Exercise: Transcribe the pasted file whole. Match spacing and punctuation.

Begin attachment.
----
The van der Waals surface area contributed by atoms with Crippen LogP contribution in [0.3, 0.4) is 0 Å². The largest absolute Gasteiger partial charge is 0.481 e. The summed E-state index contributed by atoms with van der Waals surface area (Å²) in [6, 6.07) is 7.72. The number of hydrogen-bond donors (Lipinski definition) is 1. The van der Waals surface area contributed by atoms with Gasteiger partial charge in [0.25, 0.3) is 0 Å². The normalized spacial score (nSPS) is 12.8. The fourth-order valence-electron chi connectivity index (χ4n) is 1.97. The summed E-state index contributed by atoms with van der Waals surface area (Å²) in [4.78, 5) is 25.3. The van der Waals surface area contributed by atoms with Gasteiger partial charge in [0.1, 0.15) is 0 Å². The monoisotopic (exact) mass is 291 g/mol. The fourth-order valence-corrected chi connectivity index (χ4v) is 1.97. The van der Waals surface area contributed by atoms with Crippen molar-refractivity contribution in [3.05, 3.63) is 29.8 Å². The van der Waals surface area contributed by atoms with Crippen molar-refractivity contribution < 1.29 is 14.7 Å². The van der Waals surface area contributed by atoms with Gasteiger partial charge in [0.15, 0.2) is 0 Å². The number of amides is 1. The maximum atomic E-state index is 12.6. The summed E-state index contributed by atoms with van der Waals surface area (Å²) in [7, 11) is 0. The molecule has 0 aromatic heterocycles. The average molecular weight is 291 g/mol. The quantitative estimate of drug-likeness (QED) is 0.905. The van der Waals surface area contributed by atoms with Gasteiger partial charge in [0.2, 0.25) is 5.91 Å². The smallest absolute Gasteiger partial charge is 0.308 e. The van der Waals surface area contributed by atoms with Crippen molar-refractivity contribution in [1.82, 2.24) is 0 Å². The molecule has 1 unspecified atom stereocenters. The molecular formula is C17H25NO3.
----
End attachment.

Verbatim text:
The van der Waals surface area contributed by atoms with Crippen LogP contribution in [0.3, 0.4) is 0 Å². The largest absolute Gasteiger partial charge is 0.481 e. The summed E-state index contributed by atoms with van der Waals surface area (Å²) in [6, 6.07) is 7.72. The number of hydrogen-bond donors (Lipinski definition) is 1. The van der Waals surface area contributed by atoms with Gasteiger partial charge in [0.25, 0.3) is 0 Å². The normalized spacial score (nSPS) is 12.8. The fourth-order valence-electron chi connectivity index (χ4n) is 1.97. The summed E-state index contributed by atoms with van der Waals surface area (Å²) in [4.78, 5) is 25.3. The van der Waals surface area contributed by atoms with Gasteiger partial charge in [0.1, 0.15) is 0 Å². The monoisotopic (exact) mass is 291 g/mol. The fourth-order valence-corrected chi connectivity index (χ4v) is 1.97. The van der Waals surface area contributed by atoms with Crippen molar-refractivity contribution in [3.05, 3.63) is 29.8 Å². The van der Waals surface area contributed by atoms with Crippen molar-refractivity contribution < 1.29 is 14.7 Å². The van der Waals surface area contributed by atoms with Gasteiger partial charge in [0.15, 0.2) is 0 Å². The number of amides is 1. The maximum atomic E-state index is 12.6. The summed E-state index contributed by atoms with van der Waals surface area (Å²) in [7, 11) is 0. The molecule has 0 aromatic heterocycles. The average molecular weight is 291 g/mol. The quantitative estimate of drug-likeness (QED) is 0.905. The van der Waals surface area contributed by atoms with Gasteiger partial charge in [0.2, 0.25) is 5.91 Å². The smallest absolute Gasteiger partial charge is 0.308 e. The van der Waals surface area contributed by atoms with Crippen molar-refractivity contribution in [1.82, 2.24) is 0 Å². The molecule has 1 unspecified atom stereocenters. The molecular formula is C17H25NO3.